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The Baltimore Sun

No contributions from corporations

After reading The Sun's article "Dixon funds linked to firms" (June 25), I agree with the statement by Ryan O'Donnell, executive director for Common Cause Maryland: "In fact, there's no reason why corporations should be donating money to politicians to begin with. We need a serious commitment to ethics and transparency at all levels of government."

The right to express free speech through campaign contributions should belong to voters only - i.e., to citizens and not to corporations.

Since citizens can vote, it follows that they can make contributions to the candidates of their choice.

But since corporations are not citizens and cannot vote, they should not have any right to contribute to political candidates. Such contributions smack of undue influence.

We need to make this simple change in our approach to politics

Got voting rights? OK, then give to the candidates of your choice.

No voting rights? Then, no political contributions, period.

This would be a simple and fair change that would help us live up to the principle of one person, one vote.

C. Schuetz, Timonium

Leaking charges is unfair to mayor

While many of the allegations that have come to light regarding Mayor Sheila Dixon's conduct as president of the City Council are troubling, it is important to keep in mind that they are just allegations.

And the mayor is right to question the daily leaks of information from the investigators to the media ("Dixon angered over leaks in case," June 26).

If this investigation is justified, it should be conducted properly.

Let's keep in mind that the media gave little scrutiny to the leaks from the Whitewater investigation, and that all the sensational speculation about that issue amounted to very little.

Michael Ter Avest, Towson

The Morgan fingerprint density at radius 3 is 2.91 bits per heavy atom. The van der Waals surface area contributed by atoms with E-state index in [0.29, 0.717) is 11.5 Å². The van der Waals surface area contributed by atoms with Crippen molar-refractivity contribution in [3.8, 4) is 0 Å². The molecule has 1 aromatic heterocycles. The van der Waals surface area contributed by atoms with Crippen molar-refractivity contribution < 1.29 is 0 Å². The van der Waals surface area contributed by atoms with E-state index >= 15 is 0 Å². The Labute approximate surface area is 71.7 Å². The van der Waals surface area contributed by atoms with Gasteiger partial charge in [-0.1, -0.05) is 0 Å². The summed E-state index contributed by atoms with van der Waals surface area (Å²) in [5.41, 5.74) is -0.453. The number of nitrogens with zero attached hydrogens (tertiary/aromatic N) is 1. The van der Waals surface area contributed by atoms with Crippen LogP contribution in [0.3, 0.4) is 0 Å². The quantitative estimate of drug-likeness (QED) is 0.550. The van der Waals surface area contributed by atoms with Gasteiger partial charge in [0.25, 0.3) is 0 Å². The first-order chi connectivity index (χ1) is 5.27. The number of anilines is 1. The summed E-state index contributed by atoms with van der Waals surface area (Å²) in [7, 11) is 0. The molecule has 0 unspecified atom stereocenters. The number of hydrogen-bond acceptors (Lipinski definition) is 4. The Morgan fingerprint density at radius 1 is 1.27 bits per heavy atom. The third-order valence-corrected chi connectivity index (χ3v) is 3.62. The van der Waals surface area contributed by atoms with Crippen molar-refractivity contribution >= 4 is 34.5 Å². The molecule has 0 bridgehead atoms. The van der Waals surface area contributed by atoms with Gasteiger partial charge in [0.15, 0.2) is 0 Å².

Stylish shopping aids city's image

I read with interest the column by Laura Vozzella describing the shopping done by Mayor Sheila Dixon and Ronald Lipscomb in Chicago four years ago ("Send me a man who shops," June 25).

The article states that the couple spent a fair sum of money (that's fair, not extravagant) at Saks, Armani and Niketown.

I must say that if I wanted to shop, or just have a peep at the merchandise, I too would have to do so in Chicago, New York, Philadelphia, Boston or some other city but, unfortunately, not Baltimore.

The Baltimore renaissance has accomplished much. However, outside of a few boutiques, there are no first-class stores in Baltimore.

We have terrific theaters, a first-class symphony, very good restaurants and a world-class university and hospital, but no great places to shop.

I hope that with the revival of waterfront properties and the completion of the Ritz-Carlton and Four Seasons projects, upscale retailers will consider opening in our city.

After all, what's a renaissance without the Medici?

I congratulate Ms. Dixon for personally projecting an image of Baltimore as a stylish, up-and-coming city - not a cheap and dowdy alternative to Washington.

Clifton Bunin, Baltimore

Dixon's dalliance looks improper

The Sun's editorial "It's not just personal" (June 26) was correct and on target: Mayor Sheila Dixon's relationship deserves scrutiny because it smells of impropriety.

Public office is a sacred trust.

The public has every right to be informed about the behavior of Ms. Dixon in all aspects of her office.

John A. Micklos, Baltimore

Tracks can ease city traffic flow

It is unfortunate that the city has taken a stand against tracks in Pratt and Lombard streets downtown, because such tracks are desperately needed ("Red Line still on track," editorial, June 18).